During a year spent in Israel, I experienced intense flashback memories from my childhood, quite unexpectedly, memories of growing up behind the Iron Curtain during the “normalisation” of Communist Czechoslovakia. Our partition wall prevented us from crossing over, protected us from outside influences, and also from ourselves. The familiarity of a strictly delineated territory, played out between a wall and sea, started to connect and overlap in my mind. Tension and sense of physical and psychological danger hung in the air – very human emotions that cannot be ignored.

My movements in and out of Israel in a number of border checks and the inspection of my computer discs and hard drives by security agents at airports.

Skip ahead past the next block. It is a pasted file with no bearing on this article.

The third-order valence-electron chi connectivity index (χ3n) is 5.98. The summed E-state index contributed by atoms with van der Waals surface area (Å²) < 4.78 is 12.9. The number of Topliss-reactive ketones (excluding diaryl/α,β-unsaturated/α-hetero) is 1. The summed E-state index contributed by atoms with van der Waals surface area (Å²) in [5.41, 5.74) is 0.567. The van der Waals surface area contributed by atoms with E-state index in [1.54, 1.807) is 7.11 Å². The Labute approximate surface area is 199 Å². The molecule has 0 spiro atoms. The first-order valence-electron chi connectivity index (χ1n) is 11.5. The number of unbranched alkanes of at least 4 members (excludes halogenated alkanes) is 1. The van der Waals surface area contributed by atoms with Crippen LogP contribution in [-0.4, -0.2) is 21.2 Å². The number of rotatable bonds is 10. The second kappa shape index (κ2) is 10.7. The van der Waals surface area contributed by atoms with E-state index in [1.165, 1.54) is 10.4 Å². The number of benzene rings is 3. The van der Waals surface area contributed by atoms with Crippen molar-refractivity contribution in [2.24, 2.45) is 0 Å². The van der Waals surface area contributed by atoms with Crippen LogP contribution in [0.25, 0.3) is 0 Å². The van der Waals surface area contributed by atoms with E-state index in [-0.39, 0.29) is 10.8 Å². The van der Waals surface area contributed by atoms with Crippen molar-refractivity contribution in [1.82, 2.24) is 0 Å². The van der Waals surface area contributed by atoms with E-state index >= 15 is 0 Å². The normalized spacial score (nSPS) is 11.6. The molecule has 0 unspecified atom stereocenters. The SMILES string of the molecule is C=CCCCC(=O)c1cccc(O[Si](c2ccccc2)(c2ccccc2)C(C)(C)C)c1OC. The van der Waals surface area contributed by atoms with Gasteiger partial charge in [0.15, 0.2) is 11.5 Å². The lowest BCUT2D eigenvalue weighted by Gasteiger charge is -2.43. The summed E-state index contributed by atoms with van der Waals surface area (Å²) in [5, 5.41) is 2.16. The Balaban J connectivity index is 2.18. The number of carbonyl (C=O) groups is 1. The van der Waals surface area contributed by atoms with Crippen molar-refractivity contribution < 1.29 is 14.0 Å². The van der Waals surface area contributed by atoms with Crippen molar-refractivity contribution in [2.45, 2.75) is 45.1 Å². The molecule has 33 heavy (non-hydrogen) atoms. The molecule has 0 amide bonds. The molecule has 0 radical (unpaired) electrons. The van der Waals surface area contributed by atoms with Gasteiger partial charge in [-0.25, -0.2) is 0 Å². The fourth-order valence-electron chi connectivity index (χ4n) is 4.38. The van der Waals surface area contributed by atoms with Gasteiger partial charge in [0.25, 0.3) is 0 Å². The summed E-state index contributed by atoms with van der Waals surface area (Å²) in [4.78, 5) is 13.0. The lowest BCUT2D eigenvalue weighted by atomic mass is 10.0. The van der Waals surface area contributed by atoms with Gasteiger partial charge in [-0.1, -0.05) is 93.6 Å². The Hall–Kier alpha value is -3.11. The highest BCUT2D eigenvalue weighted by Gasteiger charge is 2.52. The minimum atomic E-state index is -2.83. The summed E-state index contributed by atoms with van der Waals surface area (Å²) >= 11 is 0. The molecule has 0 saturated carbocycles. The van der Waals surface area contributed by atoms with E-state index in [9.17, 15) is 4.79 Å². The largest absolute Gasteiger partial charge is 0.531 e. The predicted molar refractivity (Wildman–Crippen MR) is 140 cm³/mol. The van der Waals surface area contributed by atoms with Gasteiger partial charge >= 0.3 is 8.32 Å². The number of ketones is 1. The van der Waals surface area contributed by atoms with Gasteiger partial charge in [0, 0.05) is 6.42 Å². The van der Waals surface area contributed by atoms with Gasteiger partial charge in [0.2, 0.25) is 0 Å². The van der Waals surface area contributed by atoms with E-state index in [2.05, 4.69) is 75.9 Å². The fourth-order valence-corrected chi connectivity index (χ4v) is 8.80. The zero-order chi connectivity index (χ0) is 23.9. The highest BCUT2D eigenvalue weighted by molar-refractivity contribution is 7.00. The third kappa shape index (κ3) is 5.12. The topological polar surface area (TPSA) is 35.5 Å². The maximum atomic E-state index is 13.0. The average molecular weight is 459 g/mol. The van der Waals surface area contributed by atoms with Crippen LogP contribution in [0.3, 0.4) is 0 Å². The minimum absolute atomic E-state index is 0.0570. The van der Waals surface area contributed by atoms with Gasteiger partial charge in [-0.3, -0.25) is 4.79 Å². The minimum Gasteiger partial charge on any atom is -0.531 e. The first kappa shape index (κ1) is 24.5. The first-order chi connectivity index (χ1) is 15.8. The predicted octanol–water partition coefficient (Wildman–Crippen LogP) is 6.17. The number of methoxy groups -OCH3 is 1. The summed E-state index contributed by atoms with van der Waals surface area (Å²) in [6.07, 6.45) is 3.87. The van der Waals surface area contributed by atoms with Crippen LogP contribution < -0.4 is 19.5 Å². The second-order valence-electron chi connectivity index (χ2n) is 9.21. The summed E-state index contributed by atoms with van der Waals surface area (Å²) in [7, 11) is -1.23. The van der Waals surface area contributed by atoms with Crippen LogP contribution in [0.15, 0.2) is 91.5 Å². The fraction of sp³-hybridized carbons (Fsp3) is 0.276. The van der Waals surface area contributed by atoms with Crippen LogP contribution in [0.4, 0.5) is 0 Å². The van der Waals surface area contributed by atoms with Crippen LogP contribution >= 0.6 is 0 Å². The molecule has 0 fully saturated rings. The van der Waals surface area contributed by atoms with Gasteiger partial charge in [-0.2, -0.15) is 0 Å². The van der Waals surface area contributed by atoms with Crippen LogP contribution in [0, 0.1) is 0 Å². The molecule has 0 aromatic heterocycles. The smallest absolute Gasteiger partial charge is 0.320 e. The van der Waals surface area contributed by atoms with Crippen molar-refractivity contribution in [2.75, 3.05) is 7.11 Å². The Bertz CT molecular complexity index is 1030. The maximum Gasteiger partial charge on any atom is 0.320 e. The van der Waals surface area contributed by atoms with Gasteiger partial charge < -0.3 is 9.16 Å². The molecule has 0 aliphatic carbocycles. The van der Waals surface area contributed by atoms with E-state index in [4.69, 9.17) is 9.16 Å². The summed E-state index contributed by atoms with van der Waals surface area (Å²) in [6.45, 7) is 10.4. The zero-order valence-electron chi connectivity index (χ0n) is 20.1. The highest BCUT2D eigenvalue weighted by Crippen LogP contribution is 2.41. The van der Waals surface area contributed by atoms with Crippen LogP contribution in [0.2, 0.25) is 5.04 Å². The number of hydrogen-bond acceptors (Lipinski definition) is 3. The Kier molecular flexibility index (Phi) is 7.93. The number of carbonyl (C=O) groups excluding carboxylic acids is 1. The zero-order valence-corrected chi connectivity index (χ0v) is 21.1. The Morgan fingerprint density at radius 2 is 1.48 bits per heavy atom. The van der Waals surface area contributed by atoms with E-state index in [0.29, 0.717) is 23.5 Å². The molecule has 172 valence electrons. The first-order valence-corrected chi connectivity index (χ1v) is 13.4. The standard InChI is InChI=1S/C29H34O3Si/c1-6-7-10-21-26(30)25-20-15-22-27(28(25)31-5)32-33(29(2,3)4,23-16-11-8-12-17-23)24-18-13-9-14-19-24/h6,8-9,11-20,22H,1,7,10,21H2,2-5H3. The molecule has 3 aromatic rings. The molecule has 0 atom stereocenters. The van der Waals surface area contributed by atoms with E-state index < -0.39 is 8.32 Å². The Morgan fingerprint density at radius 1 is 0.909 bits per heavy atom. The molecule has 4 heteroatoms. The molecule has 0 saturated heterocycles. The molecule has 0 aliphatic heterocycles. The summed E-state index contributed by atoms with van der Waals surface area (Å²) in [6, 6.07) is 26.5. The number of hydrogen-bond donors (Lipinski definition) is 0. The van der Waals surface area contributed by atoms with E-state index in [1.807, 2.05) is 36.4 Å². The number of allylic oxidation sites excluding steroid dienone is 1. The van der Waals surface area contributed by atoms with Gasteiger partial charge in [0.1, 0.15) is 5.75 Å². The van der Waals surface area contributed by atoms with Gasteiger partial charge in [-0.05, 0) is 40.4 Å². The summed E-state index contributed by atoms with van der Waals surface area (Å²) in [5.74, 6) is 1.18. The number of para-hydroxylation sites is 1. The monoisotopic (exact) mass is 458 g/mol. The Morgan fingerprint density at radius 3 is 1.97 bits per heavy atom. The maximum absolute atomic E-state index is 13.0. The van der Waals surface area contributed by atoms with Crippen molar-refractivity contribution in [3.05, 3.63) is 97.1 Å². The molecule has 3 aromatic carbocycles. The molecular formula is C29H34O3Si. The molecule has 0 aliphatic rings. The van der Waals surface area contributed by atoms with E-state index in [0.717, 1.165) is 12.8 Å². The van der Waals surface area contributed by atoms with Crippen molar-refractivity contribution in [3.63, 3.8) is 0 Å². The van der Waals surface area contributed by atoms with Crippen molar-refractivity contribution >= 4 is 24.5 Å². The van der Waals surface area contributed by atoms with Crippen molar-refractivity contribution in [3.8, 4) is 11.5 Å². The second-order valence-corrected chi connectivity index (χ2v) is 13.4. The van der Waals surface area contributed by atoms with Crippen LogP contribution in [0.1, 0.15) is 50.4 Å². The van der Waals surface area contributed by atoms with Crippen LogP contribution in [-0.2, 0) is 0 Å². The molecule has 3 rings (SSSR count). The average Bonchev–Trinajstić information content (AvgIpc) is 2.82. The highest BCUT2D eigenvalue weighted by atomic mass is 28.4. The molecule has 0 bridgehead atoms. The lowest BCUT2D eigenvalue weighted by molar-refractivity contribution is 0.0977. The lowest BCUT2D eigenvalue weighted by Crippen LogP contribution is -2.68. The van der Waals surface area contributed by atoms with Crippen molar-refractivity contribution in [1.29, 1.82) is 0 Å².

After several brief police detentions in Israel, I began to realize that I could not reject the idea that I was under surveillance. Governments explain away these acts as “security measures “, but they were difficult for me to accept 20 long years after the end of the Communist regime. Somehow I found myself back in my psychic past, assessing situations with a mild sense of paranoia.

It is likely that the Israeli security police have a record of my movements under surveillance. I have been thinking that such a report would be the most fitting text for this book. But there are some things in life that we are destined to never fully comprehend, that we can’t prove are refute or avoid.

Martin Kollar